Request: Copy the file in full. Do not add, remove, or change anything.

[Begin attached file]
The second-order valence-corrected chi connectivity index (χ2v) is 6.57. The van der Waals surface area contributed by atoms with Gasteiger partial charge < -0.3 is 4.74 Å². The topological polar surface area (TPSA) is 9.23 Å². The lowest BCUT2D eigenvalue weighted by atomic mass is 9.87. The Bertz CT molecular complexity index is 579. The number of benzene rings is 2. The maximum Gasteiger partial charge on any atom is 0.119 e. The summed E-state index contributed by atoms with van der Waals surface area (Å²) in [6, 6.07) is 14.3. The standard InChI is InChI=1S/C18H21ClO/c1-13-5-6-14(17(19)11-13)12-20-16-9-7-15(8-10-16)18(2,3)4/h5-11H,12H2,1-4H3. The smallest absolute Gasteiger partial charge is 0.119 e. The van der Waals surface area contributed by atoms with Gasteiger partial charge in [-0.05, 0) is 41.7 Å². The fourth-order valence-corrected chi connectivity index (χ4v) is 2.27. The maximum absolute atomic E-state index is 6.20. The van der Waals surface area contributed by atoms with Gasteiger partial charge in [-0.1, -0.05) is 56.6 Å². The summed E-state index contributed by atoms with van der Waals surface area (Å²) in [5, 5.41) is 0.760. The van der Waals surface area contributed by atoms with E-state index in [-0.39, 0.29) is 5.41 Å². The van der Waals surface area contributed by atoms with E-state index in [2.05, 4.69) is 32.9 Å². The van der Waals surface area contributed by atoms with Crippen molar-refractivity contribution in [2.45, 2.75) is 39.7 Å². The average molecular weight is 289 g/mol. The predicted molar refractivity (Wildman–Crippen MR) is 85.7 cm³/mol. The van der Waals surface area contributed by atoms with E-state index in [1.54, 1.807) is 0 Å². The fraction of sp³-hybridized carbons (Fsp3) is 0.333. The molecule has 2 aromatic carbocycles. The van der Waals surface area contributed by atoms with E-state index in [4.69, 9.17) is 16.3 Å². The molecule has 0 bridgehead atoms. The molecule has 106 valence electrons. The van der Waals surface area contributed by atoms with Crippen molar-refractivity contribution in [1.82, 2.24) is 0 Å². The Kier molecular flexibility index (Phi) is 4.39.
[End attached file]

The second-order valence-corrected chi connectivity index (χ2v) is 6.57. The van der Waals surface area contributed by atoms with Gasteiger partial charge < -0.3 is 4.74 Å². The topological polar surface area (TPSA) is 9.23 Å². The lowest BCUT2D eigenvalue weighted by atomic mass is 9.87. The Bertz CT molecular complexity index is 579. The number of benzene rings is 2. The maximum Gasteiger partial charge on any atom is 0.119 e. The summed E-state index contributed by atoms with van der Waals surface area (Å²) in [6, 6.07) is 14.3. The standard InChI is InChI=1S/C18H21ClO/c1-13-5-6-14(17(19)11-13)12-20-16-9-7-15(8-10-16)18(2,3)4/h5-11H,12H2,1-4H3. The smallest absolute Gasteiger partial charge is 0.119 e. The van der Waals surface area contributed by atoms with Gasteiger partial charge in [-0.05, 0) is 41.7 Å². The fourth-order valence-corrected chi connectivity index (χ4v) is 2.27. The maximum absolute atomic E-state index is 6.20. The van der Waals surface area contributed by atoms with Gasteiger partial charge in [-0.1, -0.05) is 56.6 Å². The summed E-state index contributed by atoms with van der Waals surface area (Å²) in [5, 5.41) is 0.760. The van der Waals surface area contributed by atoms with E-state index in [-0.39, 0.29) is 5.41 Å². The van der Waals surface area contributed by atoms with E-state index in [2.05, 4.69) is 32.9 Å². The van der Waals surface area contributed by atoms with Crippen molar-refractivity contribution in [2.45, 2.75) is 39.7 Å². The average molecular weight is 289 g/mol. The predicted molar refractivity (Wildman–Crippen MR) is 85.7 cm³/mol. The van der Waals surface area contributed by atoms with E-state index in [1.54, 1.807) is 0 Å². The fraction of sp³-hybridized carbons (Fsp3) is 0.333. The molecule has 2 aromatic carbocycles. The van der Waals surface area contributed by atoms with E-state index in [4.69, 9.17) is 16.3 Å². The molecule has 0 bridgehead atoms. The molecule has 106 valence electrons. The van der Waals surface area contributed by atoms with Crippen molar-refractivity contribution in [1.82, 2.24) is 0 Å². The Kier molecular flexibility index (Phi) is 4.39.